As Ben Silverman leaves NBC for IAC, we offer a look back at his time with the Peacock, and a look forward, to what he might do for Barry Diller.
BY GILLIAN REAGAN
Last week, when Ben Silverman announced his plan to flee from his turbulent 18-month post as co-chairman of NBC Entertainment and Universal Media Studios (see story at right) to start a new multimedia company at IAC with Barry Diller, he gave few specifics about exactly what his new project will look like. His “dream team” of show producers, marketers and advertisers, which may or may not include longtime producer buddy Ryan Seacrest, “will aim to go further than the industry has gone before” in bringing advertisers and content creators together to create Web, TV and even mobile shows, according to IAC. But when Staci Kramer at PaidContent asked Mr. Silverman about his last gasp at NBC—shifting Jay Leno to a nightly prime-time show—and what it might look like under his new company’s gaze, he mentioned McDonald’s.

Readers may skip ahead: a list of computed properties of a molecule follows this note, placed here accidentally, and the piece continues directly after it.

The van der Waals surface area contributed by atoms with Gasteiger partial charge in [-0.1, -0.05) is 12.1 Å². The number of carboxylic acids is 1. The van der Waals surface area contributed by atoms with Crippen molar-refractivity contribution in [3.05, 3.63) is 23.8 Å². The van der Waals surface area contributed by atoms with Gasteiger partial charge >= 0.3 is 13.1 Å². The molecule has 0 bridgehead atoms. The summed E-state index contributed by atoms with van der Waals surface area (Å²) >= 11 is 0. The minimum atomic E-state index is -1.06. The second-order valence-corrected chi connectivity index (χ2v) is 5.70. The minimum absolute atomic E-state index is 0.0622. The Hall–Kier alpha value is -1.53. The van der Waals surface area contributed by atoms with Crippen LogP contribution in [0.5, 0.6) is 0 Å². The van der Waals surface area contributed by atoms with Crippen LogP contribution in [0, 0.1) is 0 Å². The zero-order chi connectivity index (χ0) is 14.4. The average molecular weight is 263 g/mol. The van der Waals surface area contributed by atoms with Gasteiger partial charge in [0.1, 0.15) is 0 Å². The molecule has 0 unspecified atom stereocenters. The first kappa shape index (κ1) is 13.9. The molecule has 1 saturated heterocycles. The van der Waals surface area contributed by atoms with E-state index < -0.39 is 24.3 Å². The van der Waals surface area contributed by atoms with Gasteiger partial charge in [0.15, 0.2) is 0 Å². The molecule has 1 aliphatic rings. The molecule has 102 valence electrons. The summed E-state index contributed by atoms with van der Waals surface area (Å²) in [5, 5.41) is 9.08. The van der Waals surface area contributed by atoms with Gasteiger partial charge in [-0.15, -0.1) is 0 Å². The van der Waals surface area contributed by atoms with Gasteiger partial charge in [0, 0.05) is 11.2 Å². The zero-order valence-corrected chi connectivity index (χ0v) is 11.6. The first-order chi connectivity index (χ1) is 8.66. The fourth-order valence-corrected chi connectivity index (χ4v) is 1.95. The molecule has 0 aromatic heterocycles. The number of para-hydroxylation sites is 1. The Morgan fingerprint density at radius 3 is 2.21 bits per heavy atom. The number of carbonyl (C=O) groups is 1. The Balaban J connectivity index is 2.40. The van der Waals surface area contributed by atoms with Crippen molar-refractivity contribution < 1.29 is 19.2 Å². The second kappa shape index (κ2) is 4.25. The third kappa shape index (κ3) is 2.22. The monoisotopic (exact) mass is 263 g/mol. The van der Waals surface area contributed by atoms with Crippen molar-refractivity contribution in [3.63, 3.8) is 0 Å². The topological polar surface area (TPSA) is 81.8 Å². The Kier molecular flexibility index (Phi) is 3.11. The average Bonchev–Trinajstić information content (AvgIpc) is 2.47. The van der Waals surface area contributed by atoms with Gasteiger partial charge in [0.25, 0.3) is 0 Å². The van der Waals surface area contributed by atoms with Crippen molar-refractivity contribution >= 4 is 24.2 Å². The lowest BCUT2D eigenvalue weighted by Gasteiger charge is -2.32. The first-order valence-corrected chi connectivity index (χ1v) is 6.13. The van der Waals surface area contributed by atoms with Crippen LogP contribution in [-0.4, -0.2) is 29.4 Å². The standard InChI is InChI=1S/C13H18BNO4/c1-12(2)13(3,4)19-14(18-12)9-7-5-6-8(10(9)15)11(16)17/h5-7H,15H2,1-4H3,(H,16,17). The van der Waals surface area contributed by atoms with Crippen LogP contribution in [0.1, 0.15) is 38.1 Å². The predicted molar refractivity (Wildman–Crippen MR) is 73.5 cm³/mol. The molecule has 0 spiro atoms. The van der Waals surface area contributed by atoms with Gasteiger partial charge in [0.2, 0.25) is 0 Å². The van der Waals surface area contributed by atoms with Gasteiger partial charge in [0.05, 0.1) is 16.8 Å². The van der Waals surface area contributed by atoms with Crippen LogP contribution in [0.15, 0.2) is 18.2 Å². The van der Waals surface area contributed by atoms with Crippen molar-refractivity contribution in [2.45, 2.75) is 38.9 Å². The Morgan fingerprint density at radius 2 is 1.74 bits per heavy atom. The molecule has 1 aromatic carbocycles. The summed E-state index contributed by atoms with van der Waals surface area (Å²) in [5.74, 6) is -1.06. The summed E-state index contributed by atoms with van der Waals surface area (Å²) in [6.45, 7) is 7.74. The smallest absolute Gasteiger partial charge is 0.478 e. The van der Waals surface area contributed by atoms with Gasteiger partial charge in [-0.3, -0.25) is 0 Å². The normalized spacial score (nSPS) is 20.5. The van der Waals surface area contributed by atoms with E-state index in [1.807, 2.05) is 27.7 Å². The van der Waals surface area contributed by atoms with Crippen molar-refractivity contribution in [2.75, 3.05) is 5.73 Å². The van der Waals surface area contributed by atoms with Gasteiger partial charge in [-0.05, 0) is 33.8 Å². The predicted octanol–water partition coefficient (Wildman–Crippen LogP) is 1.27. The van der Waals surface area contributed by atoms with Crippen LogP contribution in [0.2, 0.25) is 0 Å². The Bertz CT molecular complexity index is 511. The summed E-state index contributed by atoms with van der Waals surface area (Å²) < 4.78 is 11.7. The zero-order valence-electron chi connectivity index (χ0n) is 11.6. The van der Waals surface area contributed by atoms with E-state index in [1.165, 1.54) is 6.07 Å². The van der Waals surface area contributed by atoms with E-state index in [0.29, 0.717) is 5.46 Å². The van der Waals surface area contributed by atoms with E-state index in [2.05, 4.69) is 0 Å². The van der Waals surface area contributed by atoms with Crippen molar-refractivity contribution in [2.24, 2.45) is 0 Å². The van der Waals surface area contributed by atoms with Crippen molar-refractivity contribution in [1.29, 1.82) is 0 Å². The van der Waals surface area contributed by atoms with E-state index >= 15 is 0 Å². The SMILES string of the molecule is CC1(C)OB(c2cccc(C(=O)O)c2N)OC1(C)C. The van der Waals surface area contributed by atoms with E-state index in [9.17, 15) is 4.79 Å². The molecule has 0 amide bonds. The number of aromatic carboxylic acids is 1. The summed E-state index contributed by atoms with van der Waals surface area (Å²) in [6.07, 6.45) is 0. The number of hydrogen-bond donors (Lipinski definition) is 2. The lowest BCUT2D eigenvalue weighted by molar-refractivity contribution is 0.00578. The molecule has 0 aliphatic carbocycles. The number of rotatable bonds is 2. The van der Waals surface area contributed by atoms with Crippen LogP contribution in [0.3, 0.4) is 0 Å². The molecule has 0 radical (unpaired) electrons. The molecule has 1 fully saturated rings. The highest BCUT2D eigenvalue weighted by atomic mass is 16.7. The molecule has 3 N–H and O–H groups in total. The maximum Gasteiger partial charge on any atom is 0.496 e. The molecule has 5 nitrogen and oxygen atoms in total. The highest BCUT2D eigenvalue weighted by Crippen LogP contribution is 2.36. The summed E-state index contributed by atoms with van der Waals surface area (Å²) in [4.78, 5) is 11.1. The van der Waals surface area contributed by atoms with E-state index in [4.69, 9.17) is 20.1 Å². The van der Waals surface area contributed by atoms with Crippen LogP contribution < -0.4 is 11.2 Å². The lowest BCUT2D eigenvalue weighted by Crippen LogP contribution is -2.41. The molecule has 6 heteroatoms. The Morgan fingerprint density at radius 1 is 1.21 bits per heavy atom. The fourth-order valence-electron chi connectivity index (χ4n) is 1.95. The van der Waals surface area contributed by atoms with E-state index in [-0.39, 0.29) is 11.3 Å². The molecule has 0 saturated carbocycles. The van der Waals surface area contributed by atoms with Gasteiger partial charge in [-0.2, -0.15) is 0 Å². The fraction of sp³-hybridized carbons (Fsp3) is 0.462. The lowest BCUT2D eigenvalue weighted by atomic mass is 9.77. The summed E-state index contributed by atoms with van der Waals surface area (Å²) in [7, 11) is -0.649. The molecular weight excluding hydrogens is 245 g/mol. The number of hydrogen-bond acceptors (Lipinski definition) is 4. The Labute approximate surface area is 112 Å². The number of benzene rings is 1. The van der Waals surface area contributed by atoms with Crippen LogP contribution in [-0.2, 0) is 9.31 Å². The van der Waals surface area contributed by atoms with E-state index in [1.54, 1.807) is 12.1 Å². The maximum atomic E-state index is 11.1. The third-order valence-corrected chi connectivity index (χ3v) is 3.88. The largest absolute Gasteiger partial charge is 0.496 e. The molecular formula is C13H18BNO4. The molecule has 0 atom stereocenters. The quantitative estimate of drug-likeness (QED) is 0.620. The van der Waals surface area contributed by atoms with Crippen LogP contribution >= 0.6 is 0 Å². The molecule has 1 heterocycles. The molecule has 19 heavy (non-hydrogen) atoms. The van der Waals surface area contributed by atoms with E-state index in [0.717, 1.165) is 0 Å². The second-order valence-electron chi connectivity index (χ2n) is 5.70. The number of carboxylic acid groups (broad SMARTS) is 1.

BY CHRISTOPHER ROSEN
“I plan to stay at NBC as part of the NBC family. I’m happy there. I’m committed.” So said Ben Silverman, the much-maligned former NBC Universal Entertainment co-chairman, in an interview with The New York Times published this past May. Now, just three months later, he has parted ways with what was his dream job (the story goes that, as a child, Mr. Silverman only wanted to become president of NBC, eschewing such conventional boyhood pursuits as astronaut or cowboy) to join up with Barry Diller at IAC, where he’ll run a multiplatform production company. Folks who feel that shows like The Biggest Loser have ruined our culture may cheer, but it’s worth taking a moment to evaluate Mr. Silverman’s entire reign at the Peacock. Was it really that bad?
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